It is every photographer’s worst nightmare to work hard and gather likes on their Facebook page only to wake up one morning and seeing it completely wiped out from Facebook. Imagine 2 million ‘Likes’ to go along with it. Such is the case of Singaporean photographer, Willy Foo… except Foo wasn’t really all that innocent here. As it turns out – he had a brush with intellectual property violations reported by the artists whose videos he republished, which the social media giant finally responded to.

“The account was disabled as a result of repeated intellectual property violations,” a spokesperson from Facebook was quoted by Tech in AsiaFacebook adds, “We take violations of our standards seriously, and that is why we remove content, profiles and Pages that violate our standards when we are made aware of it.”

After a bit of probing online of various news outlets including Tech in Asia, it wasn’t too hard to find a few examples of video content that was apparently uploaded by Willy Foo to his Facebook page either without proper credit to the original content creators, or uploading to his page without their permission and making it appear to his 2 million followers that the video was of his own.

The video above created by a Canadian firm 2D House was among those reported lifted by Foo and posted it on his Facebook page. “Indeed this is our video and the Facebook page and Willy Foo have both used it without permission,” 2D House owner David Dvir, tells Tech in Asia.

To his defense, Willy Foo insists he was merely helping the original content creators by exposing their work to his 2 million followers and states that he always includes the link of the original owners to his caption. “Often they would write back to thank me,” Foo says. “Unfortunately, not everybody will see it that way.”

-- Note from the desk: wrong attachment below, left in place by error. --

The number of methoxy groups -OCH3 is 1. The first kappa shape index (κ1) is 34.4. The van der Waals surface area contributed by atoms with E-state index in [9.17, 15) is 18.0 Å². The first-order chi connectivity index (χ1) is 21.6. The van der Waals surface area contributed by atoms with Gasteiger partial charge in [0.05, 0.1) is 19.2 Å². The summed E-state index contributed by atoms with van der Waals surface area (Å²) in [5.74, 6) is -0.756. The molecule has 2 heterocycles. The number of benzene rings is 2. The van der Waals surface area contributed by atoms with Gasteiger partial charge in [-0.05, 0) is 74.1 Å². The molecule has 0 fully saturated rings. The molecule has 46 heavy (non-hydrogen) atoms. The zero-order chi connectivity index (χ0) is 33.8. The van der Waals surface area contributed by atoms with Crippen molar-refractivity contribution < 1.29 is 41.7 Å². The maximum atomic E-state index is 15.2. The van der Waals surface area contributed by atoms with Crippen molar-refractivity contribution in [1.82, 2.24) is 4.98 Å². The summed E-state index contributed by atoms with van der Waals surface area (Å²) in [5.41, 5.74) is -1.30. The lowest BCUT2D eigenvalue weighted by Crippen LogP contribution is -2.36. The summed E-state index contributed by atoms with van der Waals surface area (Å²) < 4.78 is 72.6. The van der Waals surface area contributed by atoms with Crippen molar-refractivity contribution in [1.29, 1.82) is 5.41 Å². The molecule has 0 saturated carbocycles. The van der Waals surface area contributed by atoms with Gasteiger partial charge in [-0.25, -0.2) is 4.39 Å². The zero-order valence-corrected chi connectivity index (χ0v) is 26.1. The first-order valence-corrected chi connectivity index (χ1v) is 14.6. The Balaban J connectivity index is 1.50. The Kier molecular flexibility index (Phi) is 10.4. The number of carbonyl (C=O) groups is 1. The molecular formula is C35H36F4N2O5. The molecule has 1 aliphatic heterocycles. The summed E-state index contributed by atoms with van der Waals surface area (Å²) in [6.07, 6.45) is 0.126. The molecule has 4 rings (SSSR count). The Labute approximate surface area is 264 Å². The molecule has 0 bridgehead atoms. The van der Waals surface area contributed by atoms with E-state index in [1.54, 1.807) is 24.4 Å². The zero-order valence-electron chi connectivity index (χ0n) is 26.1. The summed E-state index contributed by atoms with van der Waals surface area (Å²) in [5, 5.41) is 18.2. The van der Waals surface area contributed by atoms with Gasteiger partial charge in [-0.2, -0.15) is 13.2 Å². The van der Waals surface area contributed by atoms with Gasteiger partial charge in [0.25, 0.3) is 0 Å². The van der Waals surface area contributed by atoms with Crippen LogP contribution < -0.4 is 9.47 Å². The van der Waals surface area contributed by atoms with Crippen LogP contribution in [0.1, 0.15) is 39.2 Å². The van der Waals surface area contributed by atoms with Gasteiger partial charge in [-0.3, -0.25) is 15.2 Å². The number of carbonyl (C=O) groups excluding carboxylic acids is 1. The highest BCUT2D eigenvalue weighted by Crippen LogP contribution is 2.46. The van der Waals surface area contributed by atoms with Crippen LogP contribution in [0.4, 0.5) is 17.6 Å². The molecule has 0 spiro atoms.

While there are other individuals whose works Willy Foo had shared on his Facebook Page, who offered to help him convince Facebook to overturn the banning of his Facebook page, it seems it has come a little to late as it is with finality that Willy Foo’s Facebook Page and its 2 million followers has seen its last of days.

willy-storyThe Singaporean photographer is still looking at the sunnier side of things. “I was semi-relieved that I don’t have to struggle everyday to find three pieces of content to post. So I took a good one month break from social media,”

Playing the Do-gooder, Naive Role Doesn’t Hack it for Foo

As part of the creative industry himself, Foo should know better than dangling the “I was just trying to help fellow photographers get some exposure” card. First, it is so easy to share original content through Facebook by simply clicking the ‘Share’ button straight from the owner’s Facebook page – rather than downloading it and uploading it to appear as his own while masked with a short citation caption very few people would notice or bother to read. Facebook content pirating has been a major concern for YouTube artists, who often see Facebook views on illegitimately shared content surpass the views they receive on their YouTube channels. When many rely on the monetization tools on YouTube, watching someone else get views for their work is akin to watching money drain from their bank accounts.

We wish Willy Foo the best during his ‘break’ from social media and also for him to realize the repercussion of using a Facebook Page with a large following in an irresponsible manner. Amassing two million followers is no easy task and it is a shame how all that went for naught because Willy Foo threaded a taboo territory — of infringing copyright and dismissing the hard work of his fellow artists. May this all serve a lesson for everyone to protect their own work and the artistic vision of others as well.